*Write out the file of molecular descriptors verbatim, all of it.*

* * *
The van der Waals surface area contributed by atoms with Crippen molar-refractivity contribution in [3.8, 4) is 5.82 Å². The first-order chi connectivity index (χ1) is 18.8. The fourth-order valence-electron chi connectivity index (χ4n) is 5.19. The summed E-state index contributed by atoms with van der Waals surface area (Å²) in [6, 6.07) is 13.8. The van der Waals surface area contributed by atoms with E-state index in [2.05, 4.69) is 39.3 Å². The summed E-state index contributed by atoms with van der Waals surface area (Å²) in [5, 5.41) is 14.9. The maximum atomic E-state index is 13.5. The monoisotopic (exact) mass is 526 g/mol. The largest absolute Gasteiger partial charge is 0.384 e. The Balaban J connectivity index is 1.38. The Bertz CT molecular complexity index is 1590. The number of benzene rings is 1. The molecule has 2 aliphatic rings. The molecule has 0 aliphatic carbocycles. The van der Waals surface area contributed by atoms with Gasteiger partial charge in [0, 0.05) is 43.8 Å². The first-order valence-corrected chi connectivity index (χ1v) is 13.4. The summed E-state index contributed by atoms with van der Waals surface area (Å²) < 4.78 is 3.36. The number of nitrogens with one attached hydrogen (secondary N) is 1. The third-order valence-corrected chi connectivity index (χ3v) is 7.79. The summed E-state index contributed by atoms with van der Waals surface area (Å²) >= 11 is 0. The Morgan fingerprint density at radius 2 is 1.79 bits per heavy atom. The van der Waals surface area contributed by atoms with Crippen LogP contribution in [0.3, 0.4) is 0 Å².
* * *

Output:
The van der Waals surface area contributed by atoms with Crippen molar-refractivity contribution in [3.8, 4) is 5.82 Å². The first-order chi connectivity index (χ1) is 18.8. The fourth-order valence-electron chi connectivity index (χ4n) is 5.19. The summed E-state index contributed by atoms with van der Waals surface area (Å²) in [6, 6.07) is 13.8. The van der Waals surface area contributed by atoms with E-state index in [2.05, 4.69) is 39.3 Å². The summed E-state index contributed by atoms with van der Waals surface area (Å²) in [5, 5.41) is 14.9. The maximum atomic E-state index is 13.5. The monoisotopic (exact) mass is 526 g/mol. The largest absolute Gasteiger partial charge is 0.384 e. The Balaban J connectivity index is 1.38. The Bertz CT molecular complexity index is 1590. The number of benzene rings is 1. The molecule has 2 aliphatic rings. The molecule has 0 aliphatic carbocycles. The van der Waals surface area contributed by atoms with Gasteiger partial charge in [0, 0.05) is 43.8 Å². The first-order valence-corrected chi connectivity index (χ1v) is 13.4. The summed E-state index contributed by atoms with van der Waals surface area (Å²) < 4.78 is 3.36. The number of nitrogens with one attached hydrogen (secondary N) is 1. The third-order valence-corrected chi connectivity index (χ3v) is 7.79. The summed E-state index contributed by atoms with van der Waals surface area (Å²) >= 11 is 0. The Morgan fingerprint density at radius 2 is 1.79 bits per heavy atom. The van der Waals surface area contributed by atoms with Crippen LogP contribution in [0.3, 0.4) is 0 Å².